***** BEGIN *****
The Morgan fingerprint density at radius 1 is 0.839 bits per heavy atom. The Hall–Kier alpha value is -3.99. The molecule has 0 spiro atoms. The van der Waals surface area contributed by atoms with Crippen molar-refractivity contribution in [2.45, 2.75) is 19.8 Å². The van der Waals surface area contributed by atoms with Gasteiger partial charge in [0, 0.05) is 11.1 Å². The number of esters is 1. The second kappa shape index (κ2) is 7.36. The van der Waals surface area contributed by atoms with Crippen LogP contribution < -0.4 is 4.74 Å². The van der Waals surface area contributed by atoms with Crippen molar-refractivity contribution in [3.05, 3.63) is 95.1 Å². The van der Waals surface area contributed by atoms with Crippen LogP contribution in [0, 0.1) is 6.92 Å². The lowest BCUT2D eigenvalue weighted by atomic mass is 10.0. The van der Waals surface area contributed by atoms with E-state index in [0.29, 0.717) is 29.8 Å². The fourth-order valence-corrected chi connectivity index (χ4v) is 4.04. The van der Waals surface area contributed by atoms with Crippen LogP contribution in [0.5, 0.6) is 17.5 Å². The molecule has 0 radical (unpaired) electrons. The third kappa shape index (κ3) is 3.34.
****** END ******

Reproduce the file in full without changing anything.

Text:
The Morgan fingerprint density at radius 1 is 0.839 bits per heavy atom. The Hall–Kier alpha value is -3.99. The molecule has 0 spiro atoms. The van der Waals surface area contributed by atoms with Crippen molar-refractivity contribution in [2.45, 2.75) is 19.8 Å². The van der Waals surface area contributed by atoms with Gasteiger partial charge in [0, 0.05) is 11.1 Å². The number of esters is 1. The second kappa shape index (κ2) is 7.36. The van der Waals surface area contributed by atoms with Crippen LogP contribution < -0.4 is 4.74 Å². The van der Waals surface area contributed by atoms with Crippen molar-refractivity contribution in [3.05, 3.63) is 95.1 Å². The van der Waals surface area contributed by atoms with Crippen LogP contribution in [0, 0.1) is 6.92 Å². The lowest BCUT2D eigenvalue weighted by atomic mass is 10.0. The van der Waals surface area contributed by atoms with E-state index in [0.29, 0.717) is 29.8 Å². The fourth-order valence-corrected chi connectivity index (χ4v) is 4.04. The van der Waals surface area contributed by atoms with Crippen LogP contribution in [0.5, 0.6) is 17.5 Å². The molecule has 0 radical (unpaired) electrons. The third kappa shape index (κ3) is 3.34.